I have found that there is a gift in these garden visitors. Their destruction and persistence has caused me to talk with neighbors and gather the local wisdom. Lots of people have had successful gardens here, and I now have the regular opportunity to talk with them about what works, what they tried, how they managed the land and the creatures. By reaching out, I have become a better gardener and made new friends.
******** Cynthia McKenna is a therapist and Episcopal priest. When she's not working, she can often be found in her vegetable garden, water garden or relaxing with her three cats and three Labrador retrievers.
Welcome to the Apocalypse: Even P. Diddy Can't Fly His Jet These Days
P. Diddy, aka Sean Combs, doesn't have the money to fly his private jet these days. Diddy is a victim of the high cost of gas. Clearly the apocalypse is truly upon us, when rich guys are upset and suddenly have to fly commercial. Diddy begs the next president to do something as his lifestyle has been so drastically changed.
"Gas prices are too motherf******g high," he ranted to fans in a recent YouTube video, which was shot by a member of his entourage as he wandered through an airport terminal.
"As you know, I do have my own jet, but I've been having to fly back and forth to LA pursuing my acting career. Now, if I'm flying back and forth twice a month, that's like $200,000, $250,000 round trip. I'm back on American Airlines." Even
An interesting take on the effects of Peak Oil on all of us.
When we found out that I was pregnant with our son, my husband and I lived in a school district that was known not for its prestigious awards and accomplishments, but for its bumbling mistakes and embarrassingly low graduation rates. We knew immediately that we would not be sending him to the public schools if we hadn't moved by the time he was five, but we weren't sure what we *would* be doing. We didn't give it much thought until well after he was born.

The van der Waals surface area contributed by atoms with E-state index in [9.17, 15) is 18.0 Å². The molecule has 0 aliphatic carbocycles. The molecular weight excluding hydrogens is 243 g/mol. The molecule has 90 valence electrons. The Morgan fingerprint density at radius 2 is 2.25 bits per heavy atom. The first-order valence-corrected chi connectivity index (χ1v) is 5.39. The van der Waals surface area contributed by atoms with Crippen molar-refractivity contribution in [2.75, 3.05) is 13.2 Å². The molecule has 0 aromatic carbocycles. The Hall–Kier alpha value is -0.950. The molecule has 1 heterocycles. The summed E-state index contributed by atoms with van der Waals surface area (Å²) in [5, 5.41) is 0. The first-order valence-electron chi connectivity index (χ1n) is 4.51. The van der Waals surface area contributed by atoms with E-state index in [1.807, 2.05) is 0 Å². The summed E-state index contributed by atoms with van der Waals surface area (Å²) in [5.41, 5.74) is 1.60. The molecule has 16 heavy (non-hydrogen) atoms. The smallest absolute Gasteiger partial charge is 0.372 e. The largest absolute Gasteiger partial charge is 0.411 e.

Two years later, Junior was amazing us daily with his ability to understand learn and mimic. We thought we had a genius on our hands, but what parent doesn't? We started thinking about the options we thought we had-Catholic school and private school. We hadn't really "heard" of homeschooling yet-it was mostly in one ear and out the other when we heard the word. One day while speaking with my mom, she mentioned that she had considered homeschooling my sister and I when we were young, but had allowed her family to talk her out of it. Looking bad, she wished she had at least given it a shot, since the public school system hadn't done wonders for Sis and me. I got to thinking about it and I hit the internet that evening.
WOW was all I could say! There was SO much information out there; I didn't even know where to start reading about it, much less doing it! I read as much as I could, soaking up testimonials, studies, analyses, message board posts-everything. I started talking to Hubby about it daily, quoting this and that at him, and overloading him with information. He basically told me to back off, since he couldn't even think straight with so much at once (what can I say, I tend to hyperfocus J )!
We temporarily dropped the topic when we transferred to Florida for work right after Junior turned three. We were there for two and half years, enough time for Junior to be in daycare for the very first time (another bad experience, story at eleven) and for him to enroll in *gasp* Public School. Unfortunately, Hubby and I were both working full time and needed to remain that way, so we didn't have the option of homeschooling. I had "worked on" Hubby since discovering homeschooling and he was s-l-o-w-l-y coming around to it, especially when he saw Junior reading at four-all from what I was doing in the evenings with him.